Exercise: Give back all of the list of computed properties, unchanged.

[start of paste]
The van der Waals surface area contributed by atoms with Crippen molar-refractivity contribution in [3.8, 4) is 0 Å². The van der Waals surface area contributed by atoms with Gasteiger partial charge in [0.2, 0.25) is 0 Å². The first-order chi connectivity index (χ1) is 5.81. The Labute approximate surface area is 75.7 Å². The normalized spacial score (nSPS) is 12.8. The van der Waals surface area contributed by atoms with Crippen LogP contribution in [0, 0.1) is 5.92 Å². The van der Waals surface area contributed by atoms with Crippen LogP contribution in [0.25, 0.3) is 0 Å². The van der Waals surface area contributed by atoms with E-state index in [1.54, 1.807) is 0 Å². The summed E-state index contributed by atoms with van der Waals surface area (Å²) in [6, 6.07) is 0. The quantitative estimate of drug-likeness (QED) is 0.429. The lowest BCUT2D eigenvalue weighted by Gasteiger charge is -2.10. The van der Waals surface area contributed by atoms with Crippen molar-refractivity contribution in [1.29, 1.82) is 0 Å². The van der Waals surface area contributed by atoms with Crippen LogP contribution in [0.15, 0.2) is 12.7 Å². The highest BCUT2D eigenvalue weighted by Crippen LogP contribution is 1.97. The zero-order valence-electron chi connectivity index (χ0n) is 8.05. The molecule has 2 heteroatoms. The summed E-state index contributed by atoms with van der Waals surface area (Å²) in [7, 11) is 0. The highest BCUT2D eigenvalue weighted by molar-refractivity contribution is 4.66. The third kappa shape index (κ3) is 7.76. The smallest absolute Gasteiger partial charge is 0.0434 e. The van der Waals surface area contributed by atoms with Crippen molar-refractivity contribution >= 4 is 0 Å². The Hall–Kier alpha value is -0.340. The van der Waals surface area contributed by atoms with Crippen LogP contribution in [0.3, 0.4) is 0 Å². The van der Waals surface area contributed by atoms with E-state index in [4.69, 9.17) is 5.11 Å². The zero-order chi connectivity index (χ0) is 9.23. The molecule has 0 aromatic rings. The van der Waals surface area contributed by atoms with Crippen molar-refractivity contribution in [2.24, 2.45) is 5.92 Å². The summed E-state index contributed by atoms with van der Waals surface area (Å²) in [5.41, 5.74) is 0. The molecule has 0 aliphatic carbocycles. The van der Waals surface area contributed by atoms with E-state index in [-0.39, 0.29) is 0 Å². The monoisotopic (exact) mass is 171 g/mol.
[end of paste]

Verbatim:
The van der Waals surface area contributed by atoms with Crippen molar-refractivity contribution in [3.8, 4) is 0 Å². The van der Waals surface area contributed by atoms with Gasteiger partial charge in [0.2, 0.25) is 0 Å². The first-order chi connectivity index (χ1) is 5.81. The Labute approximate surface area is 75.7 Å². The normalized spacial score (nSPS) is 12.8. The van der Waals surface area contributed by atoms with Crippen LogP contribution in [0, 0.1) is 5.92 Å². The van der Waals surface area contributed by atoms with Crippen LogP contribution in [0.25, 0.3) is 0 Å². The van der Waals surface area contributed by atoms with E-state index in [1.54, 1.807) is 0 Å². The summed E-state index contributed by atoms with van der Waals surface area (Å²) in [6, 6.07) is 0. The quantitative estimate of drug-likeness (QED) is 0.429. The lowest BCUT2D eigenvalue weighted by Gasteiger charge is -2.10. The van der Waals surface area contributed by atoms with Crippen molar-refractivity contribution in [1.29, 1.82) is 0 Å². The van der Waals surface area contributed by atoms with Crippen LogP contribution in [0.15, 0.2) is 12.7 Å². The highest BCUT2D eigenvalue weighted by Crippen LogP contribution is 1.97. The zero-order valence-electron chi connectivity index (χ0n) is 8.05. The molecule has 2 heteroatoms. The summed E-state index contributed by atoms with van der Waals surface area (Å²) in [7, 11) is 0. The highest BCUT2D eigenvalue weighted by molar-refractivity contribution is 4.66. The third kappa shape index (κ3) is 7.76. The smallest absolute Gasteiger partial charge is 0.0434 e. The van der Waals surface area contributed by atoms with Crippen molar-refractivity contribution >= 4 is 0 Å². The Hall–Kier alpha value is -0.340. The van der Waals surface area contributed by atoms with Crippen LogP contribution in [0.3, 0.4) is 0 Å². The van der Waals surface area contributed by atoms with E-state index in [4.69, 9.17) is 5.11 Å². The zero-order chi connectivity index (χ0) is 9.23. The molecule has 0 aromatic rings. The van der Waals surface area contributed by atoms with Crippen molar-refractivity contribution in [2.24, 2.45) is 5.92 Å². The summed E-state index contributed by atoms with van der Waals surface area (Å²) in [5.41, 5.74) is 0. The molecule has 0 aliphatic carbocycles. The van der Waals surface area contributed by atoms with E-state index in [-0.39, 0.29) is 0 Å². The monoisotopic (exact) mass is 171 g/mol.